June 18, 2006
June 18, 2006
June 21, 2006
Educational Research and Methods
11.1324.1 - 11.1324.16
The Role of Academic Performance in Engineering Attrition
The role of cumulative grade-point average (GPA) in student decisions to remain in or leave engineering is studied by comparing and contrasting the GPA distributions of engineering students who withdrew from the university or changed majors from engineering (leavers) to those of students who graduated in engineering (stayers). Student record data for 39,240 engineering students at the nine SUCCEED universities from 1987 to 2002 are used to compute the distributions, determine GPA differences between the two groups of students, identify the trends of each distribution, and study the difference between them over time. The cumulative GPAs of leavers and stayers are compared after completion of the same number of semesters. The population includes first-time-in-college undergraduate students who matriculated in engineering between Spring 1987 and Fall 1996 and either graduated in engineering or departed an engineering degree program prior to Spring 2002. The comparisons reveal clear and contrary evidence to other work that suggests that leavers and stayers are academically equivalent. The average GPA of leavers at the semester of departure was 2.31 compared to 2.99 for the stayers enrolled in the same semester. Further, the high percentage of students leaving engineering with GPA over 3.0, in the range 20% to 35% depending on semester of departure, suggests that approaches targeting aspects other than improving students academic performance are necessary to reduce attrition in that population. We note that students still leave engineering after eight semesters with a GPA over 3.0, pointing to the need for qualitative research of that population to learn if they are leaving because the early curriculum failed to give them an accurate impression of what lay ahead. There is also evidence that students who are the least likely to succeed in engineering are the least aware of their predicament, which has implications for engineering advising and academic policymaking.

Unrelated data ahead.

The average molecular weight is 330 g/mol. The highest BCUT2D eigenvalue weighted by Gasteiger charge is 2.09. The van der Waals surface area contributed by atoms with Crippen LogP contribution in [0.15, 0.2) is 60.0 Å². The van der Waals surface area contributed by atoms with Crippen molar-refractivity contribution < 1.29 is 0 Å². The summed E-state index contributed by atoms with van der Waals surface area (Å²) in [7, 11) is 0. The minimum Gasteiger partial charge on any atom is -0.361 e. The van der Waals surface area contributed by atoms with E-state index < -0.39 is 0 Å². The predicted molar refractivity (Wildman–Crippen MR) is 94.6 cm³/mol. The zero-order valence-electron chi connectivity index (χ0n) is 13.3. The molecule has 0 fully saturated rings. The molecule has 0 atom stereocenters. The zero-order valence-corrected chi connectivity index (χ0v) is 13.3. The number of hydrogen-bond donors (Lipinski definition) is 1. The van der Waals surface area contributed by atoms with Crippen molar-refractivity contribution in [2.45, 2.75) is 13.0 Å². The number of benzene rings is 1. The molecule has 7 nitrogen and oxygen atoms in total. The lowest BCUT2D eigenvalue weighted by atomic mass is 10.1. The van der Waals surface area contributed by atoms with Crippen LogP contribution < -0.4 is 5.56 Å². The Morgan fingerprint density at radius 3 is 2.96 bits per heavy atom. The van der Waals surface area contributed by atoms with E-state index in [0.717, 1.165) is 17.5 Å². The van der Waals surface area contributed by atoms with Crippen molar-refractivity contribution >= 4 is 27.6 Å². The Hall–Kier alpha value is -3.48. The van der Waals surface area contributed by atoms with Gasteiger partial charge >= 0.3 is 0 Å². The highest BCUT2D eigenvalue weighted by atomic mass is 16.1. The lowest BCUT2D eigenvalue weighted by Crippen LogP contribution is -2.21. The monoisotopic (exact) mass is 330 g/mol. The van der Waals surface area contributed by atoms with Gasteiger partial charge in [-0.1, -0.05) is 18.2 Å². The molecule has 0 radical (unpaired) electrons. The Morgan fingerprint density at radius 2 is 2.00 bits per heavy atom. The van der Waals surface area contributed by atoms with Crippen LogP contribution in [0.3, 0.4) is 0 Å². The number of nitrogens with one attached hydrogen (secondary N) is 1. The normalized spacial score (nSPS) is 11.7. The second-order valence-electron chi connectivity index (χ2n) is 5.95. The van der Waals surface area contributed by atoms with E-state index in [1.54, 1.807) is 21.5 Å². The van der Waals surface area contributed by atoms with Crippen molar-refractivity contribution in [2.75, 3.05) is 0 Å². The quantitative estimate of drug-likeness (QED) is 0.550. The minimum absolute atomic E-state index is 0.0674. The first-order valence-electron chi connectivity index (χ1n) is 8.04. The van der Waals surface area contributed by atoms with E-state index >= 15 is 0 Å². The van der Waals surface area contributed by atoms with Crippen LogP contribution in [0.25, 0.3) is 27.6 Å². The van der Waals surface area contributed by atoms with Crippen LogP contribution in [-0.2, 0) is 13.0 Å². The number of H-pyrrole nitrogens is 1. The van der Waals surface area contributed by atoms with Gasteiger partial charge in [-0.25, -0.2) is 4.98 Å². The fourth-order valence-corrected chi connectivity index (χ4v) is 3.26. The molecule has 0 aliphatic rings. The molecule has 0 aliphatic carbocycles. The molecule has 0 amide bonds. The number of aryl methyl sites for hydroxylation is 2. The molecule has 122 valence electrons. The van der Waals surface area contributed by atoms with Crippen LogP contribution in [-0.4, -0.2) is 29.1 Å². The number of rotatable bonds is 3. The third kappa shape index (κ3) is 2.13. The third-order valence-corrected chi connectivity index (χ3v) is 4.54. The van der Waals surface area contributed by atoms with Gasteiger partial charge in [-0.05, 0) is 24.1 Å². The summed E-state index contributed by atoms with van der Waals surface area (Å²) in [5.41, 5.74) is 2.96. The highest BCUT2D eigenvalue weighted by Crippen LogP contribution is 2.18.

II. Prior research on predicting engineering attrition
The graduation rate of undergraduate students who matriculate in engineering is not much different from that for the general student population, and the rate increases significantly after students reach a ‘threshold’ of progress in engineering.1 The pool of students graduating high school with sufficient momentum in science and mathematics for likely success in engineering, however, is limited, thus making improvement of graduation rate a focus for the engineering education community. As summarized below, previous studies have focused on the admissions criteria (i.e., understanding how pre-existing factors predict success) and on retention factors (i.e., understanding why students leave engineering).
There has been considerable study of pre-college factors that predict retention, including standardized test scores,2,8,9,10,11 academic performance in high school,2,4,10,11,12,13,14,15 gender,2,11,22 ethnicity,11,22 students age,10 rural or urban setting of high school, and parents education and economic status.37 Unfortunately, there has been less study of predictors of graduation or persistence in engineering after matriculation. A better understanding of the post- matriculation factors that influence student migration out of an engineering degree program
Zhang, G., & Min, Y., & Ohland, M., & Anderson, T. (2006, June), The Role Of Academic Performance In Engineering Attrition Paper presented at 2006 Annual Conference & Exposition, Chicago, Illinois. https://peer.asee.org/782
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